Pictured: Tequila Fish (pictured). The International Union for the Conservation of Nature calls the scheme an example of global reintroductions.
The team said that the program’s success (pictured) had created a blueprint of what worked in Mexico for recovering delicate fish species.
Prior to the return to the wild, the researchers spent two year conducting field surveys around the Teuchitlán River — assessing local levels of various invertebrates, fish, parasites, phytoplankton and zooplankton — to identify the best release sites.
The team also undertook outreach work with the local communities to improve awareness of the river’s aquatic habitats and highlight the value of helping to maintain healthy water sources.
This was followed by a long-term monitoring program to monitor water quality and habitat quality. The team also trained local residents.
They have also been working with communities to raise awareness and promote the benefits of healthy water resources. Pictured: The team educates local schoolchildren about Tequila Fish
The researchers are already well into a second rescue mission on the Teuchitlán River, focussing this time on the presently-extinct-in-the-wild golden skiffia (pictured)
‘This is the first time an extinct species of fish has ever been successfully reintroduced in Mexico and so it’s a real landmark for conservation,’ said biologist Omar Dominguez of the Michoacan University of Saint Nicholas of Hidalgo in Mexico. Pictured: a tequila splitfin
‘The tequila Splitfin is a species that has long been important in the study of evolution, biogeography, and living bearing reproduction methods for fishes. Professor Dominguez stated that we could not allow the species to die.
“This moment is crucial in the fight for species conservation. It is a real privilege to have helped save this charismatic little fish,’ said Chester Zoo’s curator or lower of vertebrates and invertebrates, Gerardo Garcia.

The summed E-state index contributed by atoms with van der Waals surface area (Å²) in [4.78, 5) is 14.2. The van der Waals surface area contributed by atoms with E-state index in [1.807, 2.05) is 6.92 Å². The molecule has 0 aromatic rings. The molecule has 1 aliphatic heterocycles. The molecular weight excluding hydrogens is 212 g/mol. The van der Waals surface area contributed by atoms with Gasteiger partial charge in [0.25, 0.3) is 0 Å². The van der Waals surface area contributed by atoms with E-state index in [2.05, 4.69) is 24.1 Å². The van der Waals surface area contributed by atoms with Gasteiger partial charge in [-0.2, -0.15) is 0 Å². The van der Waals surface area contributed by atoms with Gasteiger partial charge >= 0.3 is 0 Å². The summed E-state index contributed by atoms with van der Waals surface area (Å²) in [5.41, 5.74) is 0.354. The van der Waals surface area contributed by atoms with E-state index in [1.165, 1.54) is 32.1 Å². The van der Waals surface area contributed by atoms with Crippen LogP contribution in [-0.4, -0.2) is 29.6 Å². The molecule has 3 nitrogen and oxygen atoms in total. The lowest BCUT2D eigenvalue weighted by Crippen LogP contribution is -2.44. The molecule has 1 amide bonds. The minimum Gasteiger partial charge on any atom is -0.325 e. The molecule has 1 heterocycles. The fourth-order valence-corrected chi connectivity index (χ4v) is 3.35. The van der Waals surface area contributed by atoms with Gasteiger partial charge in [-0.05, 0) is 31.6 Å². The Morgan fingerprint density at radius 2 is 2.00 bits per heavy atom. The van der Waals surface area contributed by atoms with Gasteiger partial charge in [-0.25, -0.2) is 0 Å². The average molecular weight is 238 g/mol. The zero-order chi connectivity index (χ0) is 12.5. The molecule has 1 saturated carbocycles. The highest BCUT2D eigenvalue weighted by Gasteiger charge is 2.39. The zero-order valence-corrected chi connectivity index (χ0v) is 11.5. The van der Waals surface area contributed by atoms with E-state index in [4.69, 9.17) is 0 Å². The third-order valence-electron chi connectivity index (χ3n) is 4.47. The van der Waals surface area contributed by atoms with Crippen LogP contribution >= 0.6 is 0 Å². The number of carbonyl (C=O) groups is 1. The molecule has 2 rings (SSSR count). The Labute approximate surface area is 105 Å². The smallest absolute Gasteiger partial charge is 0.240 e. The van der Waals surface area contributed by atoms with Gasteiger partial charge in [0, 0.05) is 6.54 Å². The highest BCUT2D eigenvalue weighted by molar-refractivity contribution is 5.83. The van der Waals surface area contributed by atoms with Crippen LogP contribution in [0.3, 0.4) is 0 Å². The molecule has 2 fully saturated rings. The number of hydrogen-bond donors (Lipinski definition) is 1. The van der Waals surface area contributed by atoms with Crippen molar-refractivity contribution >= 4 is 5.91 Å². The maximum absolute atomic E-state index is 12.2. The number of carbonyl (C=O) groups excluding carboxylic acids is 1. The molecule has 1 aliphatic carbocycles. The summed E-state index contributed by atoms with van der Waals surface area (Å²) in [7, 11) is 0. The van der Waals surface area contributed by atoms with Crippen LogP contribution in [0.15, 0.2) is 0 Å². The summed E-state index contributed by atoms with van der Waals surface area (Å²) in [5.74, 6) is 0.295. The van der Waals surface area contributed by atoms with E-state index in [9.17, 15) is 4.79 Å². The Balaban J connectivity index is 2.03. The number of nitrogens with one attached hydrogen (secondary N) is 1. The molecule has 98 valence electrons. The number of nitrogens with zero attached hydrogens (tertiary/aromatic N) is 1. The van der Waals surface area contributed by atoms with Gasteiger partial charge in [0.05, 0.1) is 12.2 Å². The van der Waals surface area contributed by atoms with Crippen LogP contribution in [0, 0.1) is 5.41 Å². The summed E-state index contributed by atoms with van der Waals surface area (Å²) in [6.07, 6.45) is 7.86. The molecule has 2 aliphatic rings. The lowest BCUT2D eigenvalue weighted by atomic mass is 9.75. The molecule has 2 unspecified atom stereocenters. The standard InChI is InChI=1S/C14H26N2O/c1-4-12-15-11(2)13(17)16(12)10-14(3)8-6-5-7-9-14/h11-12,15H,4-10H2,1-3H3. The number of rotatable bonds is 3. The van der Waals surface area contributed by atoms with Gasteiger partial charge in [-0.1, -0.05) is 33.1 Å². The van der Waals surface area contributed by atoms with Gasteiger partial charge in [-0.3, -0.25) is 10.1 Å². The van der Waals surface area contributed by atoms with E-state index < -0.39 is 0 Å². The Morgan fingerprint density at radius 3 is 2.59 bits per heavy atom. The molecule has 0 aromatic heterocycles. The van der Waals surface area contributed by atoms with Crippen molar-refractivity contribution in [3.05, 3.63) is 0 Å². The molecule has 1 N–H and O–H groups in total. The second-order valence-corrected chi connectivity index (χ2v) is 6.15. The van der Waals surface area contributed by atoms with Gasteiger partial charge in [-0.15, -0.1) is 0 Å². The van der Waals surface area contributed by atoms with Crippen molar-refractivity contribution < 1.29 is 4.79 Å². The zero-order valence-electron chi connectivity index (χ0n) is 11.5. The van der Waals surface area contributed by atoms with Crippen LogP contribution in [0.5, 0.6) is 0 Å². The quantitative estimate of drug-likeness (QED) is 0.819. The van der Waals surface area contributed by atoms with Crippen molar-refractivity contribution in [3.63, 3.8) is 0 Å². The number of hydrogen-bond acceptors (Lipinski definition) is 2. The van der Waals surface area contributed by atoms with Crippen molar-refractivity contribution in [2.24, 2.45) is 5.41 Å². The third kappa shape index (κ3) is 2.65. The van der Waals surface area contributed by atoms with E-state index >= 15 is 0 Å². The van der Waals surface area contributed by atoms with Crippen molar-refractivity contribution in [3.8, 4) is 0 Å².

‘Following years of hard work by our partners at the Michoacan University of Mexico, the wild population is, thankfully, now thriving — they’re breeding naturally at a tremendous rate.
‘It just goes to show that with the skill and expertise of conservationists, and with local communities fully invested in a reintroduction project, species can make a comeback from environments where they were once lost.
‘This is also a great example of how good zoos can play a pivotal role in species conservation,’ he continued.
‘Not only has Chester Zoo been involved technically and financially, [but] the breeders, which became the founding population for the reintroduction of the tequila splitfin, originated at Chester Zoo.
‘Without the zoo population keeping the species alive for many years, this fish would have been lost forever. It’s humbling to think that a small population, being cared for by aquarists in Chester, has now led to their revival in the wild.’
The restoration programme began in earnest in 1998, when the Michoacan University’s Aquatic Biology Unit received five pairs of tequila fish from Chester Zoo that were delivered by the British aquarist Ivan Dibble. The fish were then used to found a new colony in the university’s laboratory, which was taken care of and expanded over the course of the next 15 years. Pictured: one of the colony of tequila splitfin fish
‘This is an important moment in the battle for species conservation. Gerardo Garcia (Centre Zoo curator, lower of vertebrates and insects), said it is an honor to have saved this little fish. Pictured: The team works to release the Tequila Fish in the Wild
Thanks to conservationists from Chester Zoo and the Michoacan University, 1,500 of the 3-inch-long tequila splitfin fish have been restored to the springs of the Teuchitlán River